Okay, Rock Hudson here wasn’t originally part of this article, but he is wearing plaid… and how much more interesting would this be to think of making a scarf or a bow tie from one of the movie legend’s old shirts?
New accessories from old clothing — refresh your plaid
Especially in a season when everyone is tartan-conscious, plaids left over from your last Highland fling become costume extras. A moth-eaten bathrobe and skirt, an outgrown blouse, knee-worn slacks were converted into sparkling new accessories.
Cummerbund and dickey from an outgrown blouse
The dickey, with its pretty bib effect, was cut from the front of the bouse. The pattern was placed over the existing closing, making use of the original buttonholes; the dickey could also be cut from the side fronts. The sleeves furnished the collar and bias facings.
For the cummerbund, two 8”-wide pieces were cut from the blouse back, joined at one end. The two, combined, equaled waist measurement plus 2-1/2″ for seam allowances and overlap. Three 1″ pleats were centered horizontally along the length of the cummerbund. The edges were stitched, and hooks and eyes sewn at the side closing.
New accessories from old clothing: Hat, cuffs, scarf, bow ties from a worn bathrobe
The perky pillbox (see diagram above) was lined with buckram and a 1″ grosgrain band was stitched around the inside edge for better fit and finish. Our diagram is designed for a 22″ head size, but, during basting, hat can be made larger or smaller to fit individual sizes.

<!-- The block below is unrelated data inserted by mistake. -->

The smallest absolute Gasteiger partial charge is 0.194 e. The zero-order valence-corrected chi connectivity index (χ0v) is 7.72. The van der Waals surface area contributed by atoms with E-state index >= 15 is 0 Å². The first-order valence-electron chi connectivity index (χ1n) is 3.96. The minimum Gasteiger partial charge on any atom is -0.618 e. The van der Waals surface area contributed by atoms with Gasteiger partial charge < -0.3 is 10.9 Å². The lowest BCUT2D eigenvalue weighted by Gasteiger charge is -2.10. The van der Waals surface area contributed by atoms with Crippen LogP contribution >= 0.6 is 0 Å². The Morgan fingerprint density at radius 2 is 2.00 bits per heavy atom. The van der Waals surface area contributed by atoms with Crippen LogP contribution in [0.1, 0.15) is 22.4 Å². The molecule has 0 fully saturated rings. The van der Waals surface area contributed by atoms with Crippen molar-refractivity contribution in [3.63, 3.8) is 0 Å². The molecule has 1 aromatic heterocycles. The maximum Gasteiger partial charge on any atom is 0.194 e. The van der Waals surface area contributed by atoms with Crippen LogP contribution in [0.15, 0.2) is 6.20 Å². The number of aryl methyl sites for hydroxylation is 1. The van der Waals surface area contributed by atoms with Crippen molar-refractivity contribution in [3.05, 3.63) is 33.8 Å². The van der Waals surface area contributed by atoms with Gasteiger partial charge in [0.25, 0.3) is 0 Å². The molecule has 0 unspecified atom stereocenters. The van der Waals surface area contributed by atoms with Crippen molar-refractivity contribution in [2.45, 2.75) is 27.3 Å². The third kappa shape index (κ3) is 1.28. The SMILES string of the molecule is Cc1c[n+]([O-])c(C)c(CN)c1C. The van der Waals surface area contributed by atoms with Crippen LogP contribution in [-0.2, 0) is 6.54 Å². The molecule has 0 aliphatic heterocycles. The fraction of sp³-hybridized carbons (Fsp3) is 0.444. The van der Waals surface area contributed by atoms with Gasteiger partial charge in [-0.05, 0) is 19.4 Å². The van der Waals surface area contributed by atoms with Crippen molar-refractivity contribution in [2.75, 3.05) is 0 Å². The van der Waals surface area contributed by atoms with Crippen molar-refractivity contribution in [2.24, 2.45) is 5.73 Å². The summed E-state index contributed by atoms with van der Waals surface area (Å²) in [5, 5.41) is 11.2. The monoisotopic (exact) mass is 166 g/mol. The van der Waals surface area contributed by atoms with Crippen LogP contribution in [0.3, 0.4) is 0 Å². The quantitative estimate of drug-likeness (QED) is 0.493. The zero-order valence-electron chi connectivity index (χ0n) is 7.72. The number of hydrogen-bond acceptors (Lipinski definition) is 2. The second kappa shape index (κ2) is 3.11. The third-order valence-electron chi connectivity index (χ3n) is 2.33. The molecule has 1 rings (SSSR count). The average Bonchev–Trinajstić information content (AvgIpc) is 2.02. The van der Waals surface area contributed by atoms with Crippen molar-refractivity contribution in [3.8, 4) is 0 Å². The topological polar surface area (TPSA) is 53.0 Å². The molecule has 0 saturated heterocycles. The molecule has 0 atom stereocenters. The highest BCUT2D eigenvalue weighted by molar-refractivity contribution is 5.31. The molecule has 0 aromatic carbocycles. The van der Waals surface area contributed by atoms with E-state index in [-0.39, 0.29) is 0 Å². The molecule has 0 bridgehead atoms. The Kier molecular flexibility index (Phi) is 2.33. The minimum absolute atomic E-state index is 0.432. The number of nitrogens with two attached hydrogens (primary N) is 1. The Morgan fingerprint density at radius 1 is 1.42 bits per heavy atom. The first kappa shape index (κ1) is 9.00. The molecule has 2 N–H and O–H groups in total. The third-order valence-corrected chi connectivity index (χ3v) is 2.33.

Matching bias cuffs were made and sewed on a pair of dark shortie gloves. The turned-back cuffs were cut 5″ wide and as long as the edge of the glove cuff, plus 5/8″ seam allowances.
New accessories from old clothing: Sewing a plaid scarf
We also managed a plaid scarf, 16″ square, with a 14″ diagonal slash from one corner to just beyond the center (see diagram at left). Scarf edges were turned under and double-stitched, and the slash edges hand-rolled for a fine professional finish.
For a final fillip, matching bow ties (see diagram) were made for a husband-and-wife team. The diagram was designed for a 15-1/2″ neck, but it can be altered at the fold to the desired length. Be sure to use a fine worsted plaid for these ties, as heavier wools would be too thick and bulky.
Found money: Fitted weskit and collar and cuffs from moth-eaten shirt
A too-short pleated skirt provided, despite moth holes, almost two yards of usable material. First, the waistband was removed, pleats released, and material pressed flat. Then we cut a scoop-necked weskit, using WD Pattern 3253, and eliminating the collar. Special care was taken to match the plaid.
New accessories from old clothing: A blouse collar and matching cuffs
With the remaining material, a round collar and bias cuffs were made, to spice a tired jersey blouse. The cuffs were cut in a bias strip 4″ wide and as long as the blouse cuff edges, plus 5/8″ seam allowances.